NEWS6 October 2015

EU court declares Safe Harbour decision invalid

Europe Legal News

LUXEMBOURG — The European Court of Justice (ECJ) has suspended the Safe Harbour deal that allows companies such as Amazon and Facebook to share data between the EU and the US.


The Safe Harbour deal was made between the EU and the US in 2000 to provide an easier, more cost-effective way for US firms to transfer data from the EU without breaking its rules: the EU does not allow data to be transferred to and processed in parts of the world that do not provide adequate privacy protections.

Safe Harbour was intended as a way of allowing US firms to self-certify that they were carrying out the necessary steps.

But the ECJ has now declared, following a complaint by Austrian Maximillian Schrems, that the deal is ‘invalid’. Schrems’ complaint was against the Irish supervisory authority (the Data Protection Commissioner) with regard to the transfer of data from Facebook’s Irish subsidiary to servers located in the US. He claimed that in light of Edward Snowden’s revelations against the NSA that “the law and practice of the United States do not offer sufficient protection against surveillance by the public authorities of the data transferred to that country”. The Commission had rejected the complaint on the grounds that under the Safe Harbour scheme, the US does ensure an adequate level of protection.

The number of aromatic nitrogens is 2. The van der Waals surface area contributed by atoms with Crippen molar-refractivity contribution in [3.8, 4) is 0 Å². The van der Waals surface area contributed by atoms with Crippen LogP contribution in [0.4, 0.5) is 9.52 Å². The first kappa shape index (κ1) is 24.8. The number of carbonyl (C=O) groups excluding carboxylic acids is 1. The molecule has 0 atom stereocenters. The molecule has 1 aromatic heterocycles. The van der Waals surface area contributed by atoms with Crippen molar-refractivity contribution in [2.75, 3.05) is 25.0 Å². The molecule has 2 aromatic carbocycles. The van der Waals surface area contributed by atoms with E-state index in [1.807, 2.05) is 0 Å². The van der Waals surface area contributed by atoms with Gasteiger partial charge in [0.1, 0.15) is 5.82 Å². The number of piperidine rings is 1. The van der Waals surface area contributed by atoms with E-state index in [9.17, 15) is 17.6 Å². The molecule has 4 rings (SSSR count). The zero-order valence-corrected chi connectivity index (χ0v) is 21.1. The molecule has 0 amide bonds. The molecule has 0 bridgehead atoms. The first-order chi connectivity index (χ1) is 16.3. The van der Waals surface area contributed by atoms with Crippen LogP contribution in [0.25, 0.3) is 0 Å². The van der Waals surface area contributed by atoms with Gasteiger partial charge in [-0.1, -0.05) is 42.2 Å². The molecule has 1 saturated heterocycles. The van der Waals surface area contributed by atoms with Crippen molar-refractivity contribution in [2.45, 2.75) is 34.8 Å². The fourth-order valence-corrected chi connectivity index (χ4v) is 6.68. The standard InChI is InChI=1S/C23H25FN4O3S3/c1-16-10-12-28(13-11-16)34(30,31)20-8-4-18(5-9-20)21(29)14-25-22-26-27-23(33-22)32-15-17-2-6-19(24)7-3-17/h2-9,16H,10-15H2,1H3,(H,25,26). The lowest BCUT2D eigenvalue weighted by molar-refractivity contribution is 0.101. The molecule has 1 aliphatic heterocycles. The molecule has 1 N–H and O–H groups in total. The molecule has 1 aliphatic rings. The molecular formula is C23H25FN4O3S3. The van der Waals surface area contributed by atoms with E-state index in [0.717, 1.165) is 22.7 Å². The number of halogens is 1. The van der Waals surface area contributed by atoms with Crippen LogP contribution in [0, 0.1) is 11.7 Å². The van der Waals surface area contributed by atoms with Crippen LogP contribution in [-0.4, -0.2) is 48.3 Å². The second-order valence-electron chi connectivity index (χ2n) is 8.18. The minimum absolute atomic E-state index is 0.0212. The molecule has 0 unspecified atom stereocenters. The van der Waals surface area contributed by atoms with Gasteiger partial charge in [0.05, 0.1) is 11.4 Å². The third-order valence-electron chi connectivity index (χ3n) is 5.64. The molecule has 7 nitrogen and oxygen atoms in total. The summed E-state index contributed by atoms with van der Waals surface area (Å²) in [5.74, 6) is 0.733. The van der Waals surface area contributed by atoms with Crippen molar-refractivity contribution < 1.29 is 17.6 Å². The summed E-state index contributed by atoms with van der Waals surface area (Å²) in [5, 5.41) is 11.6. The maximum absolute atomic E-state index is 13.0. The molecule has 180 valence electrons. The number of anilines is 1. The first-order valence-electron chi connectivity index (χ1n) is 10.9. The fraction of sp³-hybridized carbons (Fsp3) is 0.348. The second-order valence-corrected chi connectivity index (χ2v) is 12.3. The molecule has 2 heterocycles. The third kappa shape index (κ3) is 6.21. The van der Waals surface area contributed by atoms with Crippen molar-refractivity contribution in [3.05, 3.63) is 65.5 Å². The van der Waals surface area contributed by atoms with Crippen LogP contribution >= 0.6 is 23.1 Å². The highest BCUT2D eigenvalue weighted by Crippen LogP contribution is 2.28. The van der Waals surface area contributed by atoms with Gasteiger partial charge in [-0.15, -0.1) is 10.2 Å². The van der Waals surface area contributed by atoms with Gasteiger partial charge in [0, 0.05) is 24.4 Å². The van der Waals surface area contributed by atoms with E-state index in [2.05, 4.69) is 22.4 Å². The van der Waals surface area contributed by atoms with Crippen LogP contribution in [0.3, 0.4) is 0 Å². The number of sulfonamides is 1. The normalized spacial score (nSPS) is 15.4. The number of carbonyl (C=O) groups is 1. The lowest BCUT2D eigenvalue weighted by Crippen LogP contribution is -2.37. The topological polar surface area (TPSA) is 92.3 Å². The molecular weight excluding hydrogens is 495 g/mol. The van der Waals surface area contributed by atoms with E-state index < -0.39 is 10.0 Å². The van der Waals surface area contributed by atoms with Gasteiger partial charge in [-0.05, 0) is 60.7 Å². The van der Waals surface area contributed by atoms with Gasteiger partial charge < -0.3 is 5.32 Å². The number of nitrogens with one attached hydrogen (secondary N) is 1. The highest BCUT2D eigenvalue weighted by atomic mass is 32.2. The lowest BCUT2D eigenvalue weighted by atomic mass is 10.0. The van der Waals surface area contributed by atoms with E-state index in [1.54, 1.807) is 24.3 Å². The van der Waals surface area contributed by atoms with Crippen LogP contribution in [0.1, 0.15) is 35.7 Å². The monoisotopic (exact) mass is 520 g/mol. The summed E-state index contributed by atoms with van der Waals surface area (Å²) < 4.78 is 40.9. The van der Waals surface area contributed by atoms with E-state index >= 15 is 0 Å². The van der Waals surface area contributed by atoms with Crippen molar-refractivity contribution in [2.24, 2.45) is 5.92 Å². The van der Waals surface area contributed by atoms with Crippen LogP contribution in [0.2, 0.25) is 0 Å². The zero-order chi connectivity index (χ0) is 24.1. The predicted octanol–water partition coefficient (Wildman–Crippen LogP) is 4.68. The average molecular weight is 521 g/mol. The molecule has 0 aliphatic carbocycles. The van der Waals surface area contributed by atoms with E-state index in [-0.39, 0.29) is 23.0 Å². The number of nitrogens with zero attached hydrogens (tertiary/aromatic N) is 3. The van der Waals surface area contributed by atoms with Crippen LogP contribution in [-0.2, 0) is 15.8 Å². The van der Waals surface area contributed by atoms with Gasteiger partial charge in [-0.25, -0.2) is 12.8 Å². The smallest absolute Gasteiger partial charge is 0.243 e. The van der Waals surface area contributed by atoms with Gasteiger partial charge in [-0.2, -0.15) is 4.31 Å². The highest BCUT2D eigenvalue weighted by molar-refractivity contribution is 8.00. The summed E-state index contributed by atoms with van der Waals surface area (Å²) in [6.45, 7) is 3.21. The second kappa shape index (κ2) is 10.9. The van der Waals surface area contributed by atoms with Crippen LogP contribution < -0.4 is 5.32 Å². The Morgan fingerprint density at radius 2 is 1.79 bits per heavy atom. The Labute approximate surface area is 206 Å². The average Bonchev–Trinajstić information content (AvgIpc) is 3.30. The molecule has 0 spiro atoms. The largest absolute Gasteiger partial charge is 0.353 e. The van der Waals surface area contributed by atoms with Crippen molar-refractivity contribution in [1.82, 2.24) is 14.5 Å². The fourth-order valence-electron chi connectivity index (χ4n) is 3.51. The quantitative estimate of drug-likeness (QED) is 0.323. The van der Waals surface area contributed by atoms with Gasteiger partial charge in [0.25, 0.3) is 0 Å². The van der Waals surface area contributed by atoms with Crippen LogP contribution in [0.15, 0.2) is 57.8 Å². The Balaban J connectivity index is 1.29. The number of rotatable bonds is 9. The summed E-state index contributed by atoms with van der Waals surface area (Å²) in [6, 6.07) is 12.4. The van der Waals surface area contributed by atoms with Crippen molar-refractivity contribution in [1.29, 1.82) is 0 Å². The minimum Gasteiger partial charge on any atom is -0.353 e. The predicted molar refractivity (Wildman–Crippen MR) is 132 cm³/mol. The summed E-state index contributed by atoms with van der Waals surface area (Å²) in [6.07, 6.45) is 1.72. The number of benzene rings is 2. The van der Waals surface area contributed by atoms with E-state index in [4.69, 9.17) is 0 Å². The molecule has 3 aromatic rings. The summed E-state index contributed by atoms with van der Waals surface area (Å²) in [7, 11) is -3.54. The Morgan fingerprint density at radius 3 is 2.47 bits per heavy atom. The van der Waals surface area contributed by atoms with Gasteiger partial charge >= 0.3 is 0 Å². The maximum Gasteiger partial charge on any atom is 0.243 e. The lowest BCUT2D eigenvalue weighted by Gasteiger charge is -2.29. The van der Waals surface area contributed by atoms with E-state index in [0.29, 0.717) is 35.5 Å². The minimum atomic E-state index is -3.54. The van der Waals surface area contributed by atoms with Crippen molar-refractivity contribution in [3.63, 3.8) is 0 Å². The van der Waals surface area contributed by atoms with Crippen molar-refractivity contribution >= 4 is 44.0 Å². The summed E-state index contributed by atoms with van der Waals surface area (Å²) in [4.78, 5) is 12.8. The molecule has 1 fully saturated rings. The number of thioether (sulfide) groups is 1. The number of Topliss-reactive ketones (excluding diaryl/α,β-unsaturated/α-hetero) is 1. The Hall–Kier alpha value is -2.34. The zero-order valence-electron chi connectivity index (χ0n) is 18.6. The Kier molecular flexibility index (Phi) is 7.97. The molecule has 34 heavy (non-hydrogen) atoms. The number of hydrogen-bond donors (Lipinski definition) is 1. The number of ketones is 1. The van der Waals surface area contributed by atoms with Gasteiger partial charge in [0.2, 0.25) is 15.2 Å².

The ruling concluded: “This judgment has the consequence that the Irish supervisory authority is required to examine Mr Schrems’ complaint with all due diligence and, at the conclusion of its investigation, is to decide whether, pursuant to the directive, transfer of the data of Facebook’s European subscribers to the United States should be suspended on the ground that that country does not afford an adequate level of protection of personal data.”